Azalea bark scale (ABS, Eriococcus azalea, Figure 1) poses a serious threat to azaleas, rhododendron, and Pieris (Andromedas) in Georgia. ABS is a soft scale insect; unlike armored scale insects, the nymph and female soft scales secrete a protective coating of waxy crust on their body that cannot be separated from the scale insect. ABS also is found on blueberry, hawthorn, huckleberry, poplar, and willow. They often are mistaken for mealybugs because of their elongated, fuzzy white appearance.
Life cycle. Females of ABS lay purple-colored eggs in the white, felt-like eggmasses (ovisacs) during the spring (Fig. 2). The purple-red colored females reside inside the ovisac. An ovisac is about 3 mm long. The eggs hatch by mid-May, and may last for two to three weeks. The first nymphal stage of the ABS is referred to as a “crawler”. The red-colored crawlers are the only mobile stage of the ABS as they have legs and antennae. The crawlers also lack the white crusty covering. When they find a crack or crevice on the bark surface, they settle on those areas and begin feeding by inserting their long, thread- or needle-like mouthparts into the bark to reach the phloem tissue. Phloem tissue is where the nutrients are transported within the plant, and it runs along the stem beneath the bark. ABSs also found in areas where azalea branches fork. They shed their legs and antennae and grow into 2nd and 3rd nymphal stages. The scale can undergo two generations per year in Georgia. The females mature by September, and lay eggs in the ovisacs. The emerging, second-generation ABS nymphs overwinter within cracks and crevices in the stem (Fig. 3).
Damage. Symptoms of ABS infestation include yellow dropping leaves and dying branches (Fig. 4). Developing nymphs and females excrete sugary syrup-like liquid on the bark and leaves, often called honeydew. As time passes, the surface of the bark, and sometimes leaves, turn black because they get infested with a black sooty mold fungus (Fig. 5). The fungus feeds on the sugary secretions. The white crusts of scale insects are easily visible when the azalea bark completely turns black (Fig. 6). The ABS infestation rarely kills the plant, unless the infestation is extremely severe and not controlled.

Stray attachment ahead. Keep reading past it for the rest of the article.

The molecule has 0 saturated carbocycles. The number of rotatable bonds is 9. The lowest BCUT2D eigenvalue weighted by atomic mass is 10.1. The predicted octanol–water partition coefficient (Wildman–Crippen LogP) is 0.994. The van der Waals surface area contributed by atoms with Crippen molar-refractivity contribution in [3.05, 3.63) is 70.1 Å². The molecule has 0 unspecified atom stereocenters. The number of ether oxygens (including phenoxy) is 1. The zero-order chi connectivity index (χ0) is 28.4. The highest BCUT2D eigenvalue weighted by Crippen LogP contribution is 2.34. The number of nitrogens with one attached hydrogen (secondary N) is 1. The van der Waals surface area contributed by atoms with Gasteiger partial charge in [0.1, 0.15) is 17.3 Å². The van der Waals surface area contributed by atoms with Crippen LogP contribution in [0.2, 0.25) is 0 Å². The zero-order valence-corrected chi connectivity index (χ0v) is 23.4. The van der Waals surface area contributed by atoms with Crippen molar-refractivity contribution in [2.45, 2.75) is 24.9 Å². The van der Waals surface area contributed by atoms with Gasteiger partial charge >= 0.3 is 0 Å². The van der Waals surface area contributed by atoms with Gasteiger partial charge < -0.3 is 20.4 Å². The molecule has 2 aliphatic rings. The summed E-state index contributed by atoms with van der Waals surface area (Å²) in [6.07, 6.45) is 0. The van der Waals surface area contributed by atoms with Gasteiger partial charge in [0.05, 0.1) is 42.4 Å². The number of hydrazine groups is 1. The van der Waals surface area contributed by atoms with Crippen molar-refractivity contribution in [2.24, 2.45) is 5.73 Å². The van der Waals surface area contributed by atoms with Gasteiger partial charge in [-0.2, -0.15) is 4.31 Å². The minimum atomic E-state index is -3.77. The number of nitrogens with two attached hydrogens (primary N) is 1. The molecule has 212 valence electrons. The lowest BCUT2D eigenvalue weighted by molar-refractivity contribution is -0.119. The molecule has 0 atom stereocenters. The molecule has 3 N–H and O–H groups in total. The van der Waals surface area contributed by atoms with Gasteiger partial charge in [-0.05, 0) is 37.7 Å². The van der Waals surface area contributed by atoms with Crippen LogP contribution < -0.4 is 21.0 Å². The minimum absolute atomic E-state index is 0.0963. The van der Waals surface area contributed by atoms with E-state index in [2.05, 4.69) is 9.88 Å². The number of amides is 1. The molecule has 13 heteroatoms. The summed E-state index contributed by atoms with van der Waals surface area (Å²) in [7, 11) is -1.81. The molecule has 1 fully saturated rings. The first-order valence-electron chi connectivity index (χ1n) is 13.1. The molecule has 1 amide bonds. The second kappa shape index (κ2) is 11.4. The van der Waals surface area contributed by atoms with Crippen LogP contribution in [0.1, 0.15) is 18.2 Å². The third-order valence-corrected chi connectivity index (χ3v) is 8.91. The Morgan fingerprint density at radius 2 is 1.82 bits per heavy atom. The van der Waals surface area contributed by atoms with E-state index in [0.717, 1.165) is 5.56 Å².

Management. ABSs often attack weak, stressed plants. Keeping plants healthy with proper fertilization and irrigation will improve tolerance to ABS infestation. Pruning and removal of affected branches (leaves and stems) in winter will help reduce the severity of the ABS infestation. Several predators and parasitic wasps attack the ABS and reduce their populations. Avoiding broad spectrum contact insecticides conserves the activity of predators and parasitic wasps. If the infestation is not severe, the ABS can be physically removed by scaping the scale insects from the bark surface using a brush or fingernail.
A spray of horticultural or summer oil after azalea bloom in the late spring is advised for ABS control. The spray coverage is essential. If the infestation is severe, a second application might be necessary within the same season. The efficacy of the oil spray can be monitored on the second generation in September or the spring the following year. If the oil spray application was effective, the production of the new white crust will be reduced. The white crusts of old ovisacs do not peel off naturally, and they can still be attached to the bark regardless of whether the scale insect is dead or alive. The ovisac of dead scale insects will not be juicy when crushed. If the scale insects are still alive, the scale insects will be juicy when crushed, suggesting that the oil or pyrethroid insecticide spray application did not adequately control the ABS, and a follow-up application might be necessary. Avoid spraying when beneficial insects, such as pollinators, are active. For the most current insecticide recommendations, contact your local county Extension office by calling 1-800-ASK-UGA1.
Baker, J. 2019. Azalea bark scale. NC State Extension Publications, factsheet. https://content.ces.ncsu.edu/azalea-bark-scale
Gilrein, D. 2015. Matters of scale: Wax and azalea bark scales. Excerpted from Branching Out IPM Newsletter. Plant Pathology & Plant-Microbe Biology, Cornell University. Volume 22 No. 5. https://ecommons.cornell.edu/bitstream/handle/1813/60591/BranchingOut_MattersOfScale5-15.pdf?sequence=1&isAllowed=y [WSU] Washington State University Extension. 2021. Rhododendron: Azalea bark scale. Hortsense fact sheet. http://hortsense.cahnrs.wsu.edu/Search/MainMenuWithFactSheet.aspx?CategoryId=1&SubCatId=4&PlantDefId=32&ProblemId=537